But Case May Go To Supreme Court Anyway
WASHINGTON, D.C.--A federal court decision in New Orleans involving casino gambling advertising may lead to a U.S. Supreme Court review of conflicting state limits on vice ads.
Judges on the 5th Circuit U.S. Court of Appeals voted 2-1 last week to uphold a ban on the airing of casino ads in a suit brought by the Greater New Orleans Broadcasting Association. The case had been sent back by the Supreme Court last year, after it ruled that the dispute was covered by a decision in a case involving 44 Liquormart and its newspaper ads. The ruling held that liquor ads can be published as long as they are truthful.
But the lead judge on the appeals panel wrote, "Has the Supreme Court gone over the edge in constitutionalizing speech protection for socially harmful activities?" The judge cited seemingly conflicting opinions about casino ads and alcohol ads in various appeals cases. Calling the federal government's policy towards gambling "consciously ambivalent," the jurist warned unless the ruling is upheld, "There will be no federal protection for noncasino gambling states, and their citizens will be subject to the influence of broadcast advertising" which crosses state borders.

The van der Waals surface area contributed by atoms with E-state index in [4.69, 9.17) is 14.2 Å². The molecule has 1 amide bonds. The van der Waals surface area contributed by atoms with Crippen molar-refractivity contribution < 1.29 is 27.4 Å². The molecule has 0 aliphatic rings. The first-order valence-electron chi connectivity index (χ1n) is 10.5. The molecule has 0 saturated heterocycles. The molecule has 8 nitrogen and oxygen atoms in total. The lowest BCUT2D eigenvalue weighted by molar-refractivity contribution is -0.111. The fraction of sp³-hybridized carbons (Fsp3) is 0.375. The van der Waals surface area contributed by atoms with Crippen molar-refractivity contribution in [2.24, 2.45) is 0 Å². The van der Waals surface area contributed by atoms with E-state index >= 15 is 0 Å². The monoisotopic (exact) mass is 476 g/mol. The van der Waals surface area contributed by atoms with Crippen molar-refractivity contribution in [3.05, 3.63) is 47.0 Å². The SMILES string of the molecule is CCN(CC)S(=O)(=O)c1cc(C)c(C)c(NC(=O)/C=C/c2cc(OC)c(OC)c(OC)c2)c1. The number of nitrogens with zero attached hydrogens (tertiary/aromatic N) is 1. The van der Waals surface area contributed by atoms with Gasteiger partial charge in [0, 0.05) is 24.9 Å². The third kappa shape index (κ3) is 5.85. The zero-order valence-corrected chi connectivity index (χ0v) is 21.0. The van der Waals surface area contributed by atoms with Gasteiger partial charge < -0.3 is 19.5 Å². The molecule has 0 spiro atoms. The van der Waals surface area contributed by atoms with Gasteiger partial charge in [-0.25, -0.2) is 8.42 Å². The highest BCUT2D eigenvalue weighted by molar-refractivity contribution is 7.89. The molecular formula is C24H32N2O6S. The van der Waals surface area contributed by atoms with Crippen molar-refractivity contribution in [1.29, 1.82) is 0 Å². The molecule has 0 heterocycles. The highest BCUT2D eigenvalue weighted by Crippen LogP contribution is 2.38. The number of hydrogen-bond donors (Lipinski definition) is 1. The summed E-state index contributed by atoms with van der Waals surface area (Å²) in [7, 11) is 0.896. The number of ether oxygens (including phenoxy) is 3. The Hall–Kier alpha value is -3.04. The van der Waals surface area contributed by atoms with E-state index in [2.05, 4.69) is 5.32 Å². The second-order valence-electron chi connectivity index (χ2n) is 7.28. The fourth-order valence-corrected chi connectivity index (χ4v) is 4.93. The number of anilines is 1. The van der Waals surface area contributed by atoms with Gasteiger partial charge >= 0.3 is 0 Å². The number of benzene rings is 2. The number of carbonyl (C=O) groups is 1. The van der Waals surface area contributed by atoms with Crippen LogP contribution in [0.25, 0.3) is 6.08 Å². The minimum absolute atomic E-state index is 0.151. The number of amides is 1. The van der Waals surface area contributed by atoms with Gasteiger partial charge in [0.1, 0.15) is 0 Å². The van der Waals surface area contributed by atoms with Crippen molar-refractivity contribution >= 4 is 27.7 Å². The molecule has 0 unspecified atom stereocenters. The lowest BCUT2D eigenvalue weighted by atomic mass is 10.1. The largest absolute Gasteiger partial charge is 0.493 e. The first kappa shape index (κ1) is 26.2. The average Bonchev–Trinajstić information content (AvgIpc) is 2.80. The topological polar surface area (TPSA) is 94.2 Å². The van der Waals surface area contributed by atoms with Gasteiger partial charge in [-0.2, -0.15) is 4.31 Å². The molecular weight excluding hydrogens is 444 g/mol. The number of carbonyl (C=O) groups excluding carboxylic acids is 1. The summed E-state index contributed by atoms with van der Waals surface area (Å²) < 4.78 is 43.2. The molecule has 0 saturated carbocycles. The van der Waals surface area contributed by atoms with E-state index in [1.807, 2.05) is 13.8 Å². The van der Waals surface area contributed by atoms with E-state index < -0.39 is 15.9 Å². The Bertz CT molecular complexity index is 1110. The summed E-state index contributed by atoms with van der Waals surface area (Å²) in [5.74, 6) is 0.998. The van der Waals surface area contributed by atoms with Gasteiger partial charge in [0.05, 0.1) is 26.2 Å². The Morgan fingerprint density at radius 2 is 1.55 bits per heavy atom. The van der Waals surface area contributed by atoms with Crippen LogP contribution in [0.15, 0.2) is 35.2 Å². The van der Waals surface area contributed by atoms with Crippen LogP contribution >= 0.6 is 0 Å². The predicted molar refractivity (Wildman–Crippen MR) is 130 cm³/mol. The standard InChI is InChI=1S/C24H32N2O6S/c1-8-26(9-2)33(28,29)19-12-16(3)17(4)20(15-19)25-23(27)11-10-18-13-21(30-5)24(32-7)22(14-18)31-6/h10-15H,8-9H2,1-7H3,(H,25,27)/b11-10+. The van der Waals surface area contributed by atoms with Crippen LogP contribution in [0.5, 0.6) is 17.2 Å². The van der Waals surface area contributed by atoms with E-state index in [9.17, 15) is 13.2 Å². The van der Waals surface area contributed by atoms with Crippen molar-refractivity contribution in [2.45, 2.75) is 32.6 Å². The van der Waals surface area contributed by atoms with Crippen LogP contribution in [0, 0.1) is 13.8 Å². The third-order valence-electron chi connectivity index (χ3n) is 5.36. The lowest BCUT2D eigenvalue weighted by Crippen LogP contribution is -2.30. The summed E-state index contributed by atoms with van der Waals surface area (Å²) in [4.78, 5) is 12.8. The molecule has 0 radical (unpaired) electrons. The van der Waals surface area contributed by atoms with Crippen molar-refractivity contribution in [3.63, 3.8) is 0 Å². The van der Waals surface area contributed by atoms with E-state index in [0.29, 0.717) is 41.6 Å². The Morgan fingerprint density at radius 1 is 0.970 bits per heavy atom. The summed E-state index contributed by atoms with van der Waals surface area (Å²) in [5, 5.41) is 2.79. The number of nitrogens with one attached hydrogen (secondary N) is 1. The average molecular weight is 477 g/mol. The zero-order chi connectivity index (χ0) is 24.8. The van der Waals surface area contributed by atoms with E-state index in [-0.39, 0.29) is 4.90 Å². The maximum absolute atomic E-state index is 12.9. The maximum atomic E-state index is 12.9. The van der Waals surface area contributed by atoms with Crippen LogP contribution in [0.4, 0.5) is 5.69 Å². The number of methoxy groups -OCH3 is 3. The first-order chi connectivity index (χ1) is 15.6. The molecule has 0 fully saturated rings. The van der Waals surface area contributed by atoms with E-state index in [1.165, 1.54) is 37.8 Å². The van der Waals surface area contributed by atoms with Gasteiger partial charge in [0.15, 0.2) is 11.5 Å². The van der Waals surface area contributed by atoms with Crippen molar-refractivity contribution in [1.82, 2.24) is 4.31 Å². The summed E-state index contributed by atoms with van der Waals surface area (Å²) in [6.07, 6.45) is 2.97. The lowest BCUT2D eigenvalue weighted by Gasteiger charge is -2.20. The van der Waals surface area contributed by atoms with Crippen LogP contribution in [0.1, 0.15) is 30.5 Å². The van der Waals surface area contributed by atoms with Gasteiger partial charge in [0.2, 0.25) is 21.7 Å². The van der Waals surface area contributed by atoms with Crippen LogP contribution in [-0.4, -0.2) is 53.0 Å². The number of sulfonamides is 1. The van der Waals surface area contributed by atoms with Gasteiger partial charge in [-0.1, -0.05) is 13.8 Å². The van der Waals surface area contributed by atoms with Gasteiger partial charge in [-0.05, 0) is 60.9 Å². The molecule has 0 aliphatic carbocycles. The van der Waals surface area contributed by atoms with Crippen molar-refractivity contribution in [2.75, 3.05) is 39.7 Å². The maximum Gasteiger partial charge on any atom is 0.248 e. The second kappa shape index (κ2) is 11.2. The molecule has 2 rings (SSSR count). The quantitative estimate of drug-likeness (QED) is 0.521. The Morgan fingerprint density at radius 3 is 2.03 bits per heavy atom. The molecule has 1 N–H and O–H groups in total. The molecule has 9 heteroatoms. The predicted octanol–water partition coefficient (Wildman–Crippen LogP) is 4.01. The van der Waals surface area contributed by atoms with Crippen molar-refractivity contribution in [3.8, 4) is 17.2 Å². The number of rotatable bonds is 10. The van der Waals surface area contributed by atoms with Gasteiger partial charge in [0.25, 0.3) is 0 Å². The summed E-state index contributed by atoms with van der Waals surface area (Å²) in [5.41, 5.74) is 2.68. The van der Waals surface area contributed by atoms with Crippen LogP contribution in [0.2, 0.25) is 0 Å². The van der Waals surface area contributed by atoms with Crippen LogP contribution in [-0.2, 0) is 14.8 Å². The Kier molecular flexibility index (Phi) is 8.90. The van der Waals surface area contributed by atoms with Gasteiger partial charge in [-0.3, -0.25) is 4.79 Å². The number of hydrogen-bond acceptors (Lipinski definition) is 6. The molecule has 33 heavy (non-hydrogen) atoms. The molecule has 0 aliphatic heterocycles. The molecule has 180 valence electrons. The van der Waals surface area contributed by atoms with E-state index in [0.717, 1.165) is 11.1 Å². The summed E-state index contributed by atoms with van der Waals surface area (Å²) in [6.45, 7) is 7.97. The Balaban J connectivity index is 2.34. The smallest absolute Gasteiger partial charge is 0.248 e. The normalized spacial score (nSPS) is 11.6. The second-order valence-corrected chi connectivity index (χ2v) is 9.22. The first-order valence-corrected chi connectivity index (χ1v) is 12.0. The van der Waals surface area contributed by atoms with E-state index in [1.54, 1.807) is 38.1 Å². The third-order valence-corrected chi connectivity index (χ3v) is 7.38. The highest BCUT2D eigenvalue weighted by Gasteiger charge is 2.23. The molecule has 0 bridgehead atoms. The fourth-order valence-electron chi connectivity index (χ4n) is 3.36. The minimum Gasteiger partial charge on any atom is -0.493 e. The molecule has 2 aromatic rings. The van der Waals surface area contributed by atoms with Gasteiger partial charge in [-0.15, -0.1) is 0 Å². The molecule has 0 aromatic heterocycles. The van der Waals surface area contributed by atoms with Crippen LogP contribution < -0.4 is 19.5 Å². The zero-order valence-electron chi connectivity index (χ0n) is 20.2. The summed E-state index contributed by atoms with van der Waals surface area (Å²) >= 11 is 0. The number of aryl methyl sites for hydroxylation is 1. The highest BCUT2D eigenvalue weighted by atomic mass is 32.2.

"The real issue will be whether the First Amendment, as it applies to commercial speech, can be dictated by geography," said Dan Jaffe, executive vice president of the Association of National Advertisers.
"In light of the different opinions by several appeals courts this will probably be taken up by the Supreme Court [which] will probably uphold the First Amendment rights of advertisers," Jaffe said.